What to drink: A Donzoko cocktail

Who drank there: Mishima, Yukio Aoshima, Akira Kurosawa

Credit crunch: ¥¥

3-10-2 Shinjuku, Shinjuku-ku; (03) 3354-7749, www.donzoko.co.jp; open 6 p.m.-1 a.m. Mon.-Fri and 5 p.m.-midnight Sat. and Sun.

Bar Non-non (Since 1954)

Nostalgia is the only reason anyone visits the Hilltop Hotel these days. You can wander the frumpy corridors and call to mind the days when legendary writers chose this as their quarters. In the narrow nine-seater bar where drinks are unmemorable, regulars reminisce about the time cartoonist Ikki Kajiwara flew into a violent rage here or when baseball legend Sadaharu Oh once drew a map on a napkin.

What to drink: The Hilltop (triple-distilled Smirnoff, apple liqueur, lemon juice)

Who drank there: Shotaro Ikegami, Mishima, Oh

Credit crunch: ¥¥

Hilltop Hotel, 1-1 Kanda Surugadai, Chiyoda-ku; (03) 3291-2311; open 5 p.m.-1.30 a.m. Mon.-Sat. and 4 p.m.-10:30 p.m. Sun.

Kohaku (Since 1955)

Fumihiko Kimura trained as an engineer, but his mother had other plans for him. She’d opened a small bar in a back street of the Yushima entertainment district, and dispatched her son to Tokyo’s Palace Hotel to learn bartending. As Kimura tells it, when his mother summoned him back to help run Kohaku, he left the camaraderie of the hotel bar reluctantly. Nearly four decades later, Kimura is a fanatical bartender who has amassed over 600 bottles, some of which are older than his career. At Kohaku you can drink rare vermouths, calvados from antique casks, fine wines, and whiskies that would cost you your annual salary to open.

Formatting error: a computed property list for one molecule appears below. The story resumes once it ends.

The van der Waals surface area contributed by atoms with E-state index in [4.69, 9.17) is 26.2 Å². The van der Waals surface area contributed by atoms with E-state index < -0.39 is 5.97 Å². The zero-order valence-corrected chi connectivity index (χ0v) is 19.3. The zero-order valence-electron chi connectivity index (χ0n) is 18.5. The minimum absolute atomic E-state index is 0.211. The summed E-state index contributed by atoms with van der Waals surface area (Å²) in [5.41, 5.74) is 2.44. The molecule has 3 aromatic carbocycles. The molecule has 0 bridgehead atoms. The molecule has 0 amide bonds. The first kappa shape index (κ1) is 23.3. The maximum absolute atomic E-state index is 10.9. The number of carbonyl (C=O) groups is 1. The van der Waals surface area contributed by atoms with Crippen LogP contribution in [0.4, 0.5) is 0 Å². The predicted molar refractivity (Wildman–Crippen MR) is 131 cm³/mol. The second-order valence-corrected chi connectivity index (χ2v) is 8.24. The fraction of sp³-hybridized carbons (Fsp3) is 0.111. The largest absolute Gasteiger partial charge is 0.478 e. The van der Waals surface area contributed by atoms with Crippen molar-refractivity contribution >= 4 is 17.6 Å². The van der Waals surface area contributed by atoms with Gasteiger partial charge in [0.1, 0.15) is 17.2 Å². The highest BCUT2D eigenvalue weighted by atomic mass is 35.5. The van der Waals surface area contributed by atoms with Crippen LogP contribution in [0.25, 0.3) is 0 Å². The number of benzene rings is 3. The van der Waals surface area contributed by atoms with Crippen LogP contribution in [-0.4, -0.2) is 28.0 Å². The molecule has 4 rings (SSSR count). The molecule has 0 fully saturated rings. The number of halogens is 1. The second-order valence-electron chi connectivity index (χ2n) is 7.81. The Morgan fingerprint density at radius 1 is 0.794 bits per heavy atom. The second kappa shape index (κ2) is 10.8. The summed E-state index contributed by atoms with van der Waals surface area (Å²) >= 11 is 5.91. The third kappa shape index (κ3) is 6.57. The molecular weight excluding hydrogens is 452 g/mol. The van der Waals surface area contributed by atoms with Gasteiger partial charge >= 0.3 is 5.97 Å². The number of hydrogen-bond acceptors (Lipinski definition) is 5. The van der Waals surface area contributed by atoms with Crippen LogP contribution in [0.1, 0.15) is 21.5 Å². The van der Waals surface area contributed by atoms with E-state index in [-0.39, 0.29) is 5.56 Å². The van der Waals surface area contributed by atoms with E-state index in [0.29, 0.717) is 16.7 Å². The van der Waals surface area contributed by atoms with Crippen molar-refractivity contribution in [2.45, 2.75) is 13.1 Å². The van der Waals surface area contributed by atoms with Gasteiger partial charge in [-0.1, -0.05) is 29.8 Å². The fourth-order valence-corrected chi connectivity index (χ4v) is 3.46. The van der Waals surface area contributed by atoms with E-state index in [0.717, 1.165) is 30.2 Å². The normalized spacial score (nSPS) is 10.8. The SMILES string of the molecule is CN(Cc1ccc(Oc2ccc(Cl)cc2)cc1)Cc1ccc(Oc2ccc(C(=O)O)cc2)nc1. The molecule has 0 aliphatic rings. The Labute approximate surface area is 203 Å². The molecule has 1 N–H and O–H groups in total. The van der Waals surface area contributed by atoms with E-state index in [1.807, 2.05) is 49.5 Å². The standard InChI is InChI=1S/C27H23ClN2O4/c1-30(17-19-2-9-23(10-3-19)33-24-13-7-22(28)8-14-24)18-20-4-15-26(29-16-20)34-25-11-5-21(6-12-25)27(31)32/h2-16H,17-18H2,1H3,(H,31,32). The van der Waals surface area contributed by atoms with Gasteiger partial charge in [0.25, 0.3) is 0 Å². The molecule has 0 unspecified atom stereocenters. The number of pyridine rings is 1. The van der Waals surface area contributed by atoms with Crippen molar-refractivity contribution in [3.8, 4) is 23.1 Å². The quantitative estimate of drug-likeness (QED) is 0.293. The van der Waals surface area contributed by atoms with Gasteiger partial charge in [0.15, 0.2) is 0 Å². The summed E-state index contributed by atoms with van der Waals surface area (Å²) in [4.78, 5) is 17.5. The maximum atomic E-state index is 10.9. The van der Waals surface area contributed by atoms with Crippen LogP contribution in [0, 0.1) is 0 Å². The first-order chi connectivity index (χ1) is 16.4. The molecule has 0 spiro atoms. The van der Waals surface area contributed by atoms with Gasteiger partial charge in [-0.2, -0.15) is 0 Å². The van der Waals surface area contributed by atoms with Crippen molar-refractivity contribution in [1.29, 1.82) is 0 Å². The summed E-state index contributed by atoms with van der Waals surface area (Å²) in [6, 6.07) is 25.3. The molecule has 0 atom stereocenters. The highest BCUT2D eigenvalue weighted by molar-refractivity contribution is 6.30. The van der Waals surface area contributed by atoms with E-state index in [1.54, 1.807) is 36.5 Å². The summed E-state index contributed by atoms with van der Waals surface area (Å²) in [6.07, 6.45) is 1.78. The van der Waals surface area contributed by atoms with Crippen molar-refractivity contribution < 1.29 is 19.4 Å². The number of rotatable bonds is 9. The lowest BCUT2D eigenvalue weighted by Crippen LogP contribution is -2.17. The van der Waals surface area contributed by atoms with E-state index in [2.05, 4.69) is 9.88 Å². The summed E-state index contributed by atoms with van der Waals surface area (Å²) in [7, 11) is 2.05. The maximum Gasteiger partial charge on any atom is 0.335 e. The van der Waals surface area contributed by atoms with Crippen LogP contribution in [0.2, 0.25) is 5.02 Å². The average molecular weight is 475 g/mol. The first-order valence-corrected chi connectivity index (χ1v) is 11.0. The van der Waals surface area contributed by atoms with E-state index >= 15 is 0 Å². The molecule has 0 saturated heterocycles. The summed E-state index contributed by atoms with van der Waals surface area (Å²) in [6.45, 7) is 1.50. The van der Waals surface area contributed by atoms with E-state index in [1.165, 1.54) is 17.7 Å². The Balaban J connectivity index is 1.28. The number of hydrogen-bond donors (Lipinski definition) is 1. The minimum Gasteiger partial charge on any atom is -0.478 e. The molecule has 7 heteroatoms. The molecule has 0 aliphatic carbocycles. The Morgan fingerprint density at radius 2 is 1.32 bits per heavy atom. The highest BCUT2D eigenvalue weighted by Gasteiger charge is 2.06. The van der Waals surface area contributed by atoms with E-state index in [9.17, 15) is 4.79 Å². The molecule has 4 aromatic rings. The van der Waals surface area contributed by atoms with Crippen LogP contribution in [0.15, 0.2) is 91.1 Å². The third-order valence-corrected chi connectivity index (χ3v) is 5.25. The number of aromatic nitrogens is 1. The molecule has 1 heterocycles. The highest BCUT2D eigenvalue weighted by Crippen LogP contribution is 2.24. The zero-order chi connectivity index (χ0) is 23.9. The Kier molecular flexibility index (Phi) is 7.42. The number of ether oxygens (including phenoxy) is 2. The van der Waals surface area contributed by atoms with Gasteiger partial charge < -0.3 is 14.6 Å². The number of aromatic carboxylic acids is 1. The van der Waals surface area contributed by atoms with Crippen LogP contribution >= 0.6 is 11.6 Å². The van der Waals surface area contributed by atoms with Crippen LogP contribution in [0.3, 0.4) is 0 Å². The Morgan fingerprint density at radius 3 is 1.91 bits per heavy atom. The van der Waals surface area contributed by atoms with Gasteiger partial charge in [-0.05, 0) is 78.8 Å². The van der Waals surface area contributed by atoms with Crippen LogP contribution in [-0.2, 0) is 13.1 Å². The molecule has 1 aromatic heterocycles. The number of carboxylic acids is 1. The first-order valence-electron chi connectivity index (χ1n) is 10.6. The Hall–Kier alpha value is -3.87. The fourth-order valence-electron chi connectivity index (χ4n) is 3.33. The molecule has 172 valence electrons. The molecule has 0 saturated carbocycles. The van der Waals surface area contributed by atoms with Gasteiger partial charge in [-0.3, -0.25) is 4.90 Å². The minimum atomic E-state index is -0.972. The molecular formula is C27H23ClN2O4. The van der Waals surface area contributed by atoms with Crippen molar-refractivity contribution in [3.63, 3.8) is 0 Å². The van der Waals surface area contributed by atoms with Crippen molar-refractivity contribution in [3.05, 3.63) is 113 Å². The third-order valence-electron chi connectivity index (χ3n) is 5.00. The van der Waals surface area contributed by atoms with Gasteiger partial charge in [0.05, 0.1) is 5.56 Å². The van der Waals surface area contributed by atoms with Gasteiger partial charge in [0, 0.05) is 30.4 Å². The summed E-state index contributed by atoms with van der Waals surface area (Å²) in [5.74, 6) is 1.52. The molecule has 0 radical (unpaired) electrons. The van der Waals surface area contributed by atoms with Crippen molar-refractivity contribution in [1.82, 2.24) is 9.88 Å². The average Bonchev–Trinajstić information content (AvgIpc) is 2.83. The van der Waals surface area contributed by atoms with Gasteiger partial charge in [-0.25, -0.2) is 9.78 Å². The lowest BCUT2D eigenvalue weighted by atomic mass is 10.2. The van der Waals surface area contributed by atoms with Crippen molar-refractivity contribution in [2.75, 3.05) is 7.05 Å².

What to drink: A Hunter’s cocktail (an Old Parr 18 Years base, a dash of Caol Ila Distiller’s Edition to soften the edges and a remarkably rich eau-de-vie from a jar packed with cherries)

Who drank there: Mishima sipped G&Ts in the corner.

Credit crunch: ¥¥¥¥ (Financial squeeze)

3-44-1 Yushima, Bunkyo-ku; (03) 3831-3913; open 6 p.m.-midnight Mon.-Sat.

Old Imperial Bar (Since 1970)

Though the Imperial Hotel’s main bar underwent a renewal in 1970, there are still glimpses of the original Frank Lloyd Wright touches from the Taisho Era, including a fragment of a fading mural and a terra cotta panel behind the bar. Drinks are served in FLW-designed glasses, and the seats, though new, are replicas of the great man’s designs. As cigar smoke wafts through the bar, you can choose from a breathtaking menu of Scotches, most at giddy, bubble-era prices. There’s also a signature cocktail — the Mount Fuji — that was first served at the hotel in 1924.

What to drink: An Imperial ’70 (dry gin, Cointreau, lemon juice, angostura bitters) — a refreshing short cocktail created for the bar’s relaunch in 1970.

Who drank there: Ikegami

Credit crunch: ¥¥¥ (Slight currency risk)

Imperial Hotel 2F, 1-1-1 Uchisaiwaicho, Chiyoda-ku; (03) 3539-8088; open 11:30 a.m.-midnight daily

Rockfish (Since 2002)

Rockfish was never supposed to be a nostalgic bar. It opened six years ago as just another Ginza joint, but as word spread about bartender Kazunari Maguchi’s highballs (whisky, soda, twist of lemon), most people stopped ordering anything else. Maguchi estimates that 90 percent of drinks served at Rockfish these days are highballs. His secret: The glass, soda and whisky are all chilled, so there’s no need for ice, and he uses Suntory’s standard Kakubin which, he says, is the Japanese whisky and suits a highball perfectly. If you wish to try one, get there early: Rockfish opens at 3 p.m. and is usually packed by mid-evening.

What to drink: A highball

Who drank there: Shizuka Ijuin

Credit crunch: ¥

2F Polestar Bldg., 7-2-14 Ginza, Chuo-ku; (03) 5537-6900. Open: Mon.-Fri. 3 p.m.-1 a.m.; Sat. 3 p.m.-11 p.m.; Sun. 3 p.m.-10 p.m.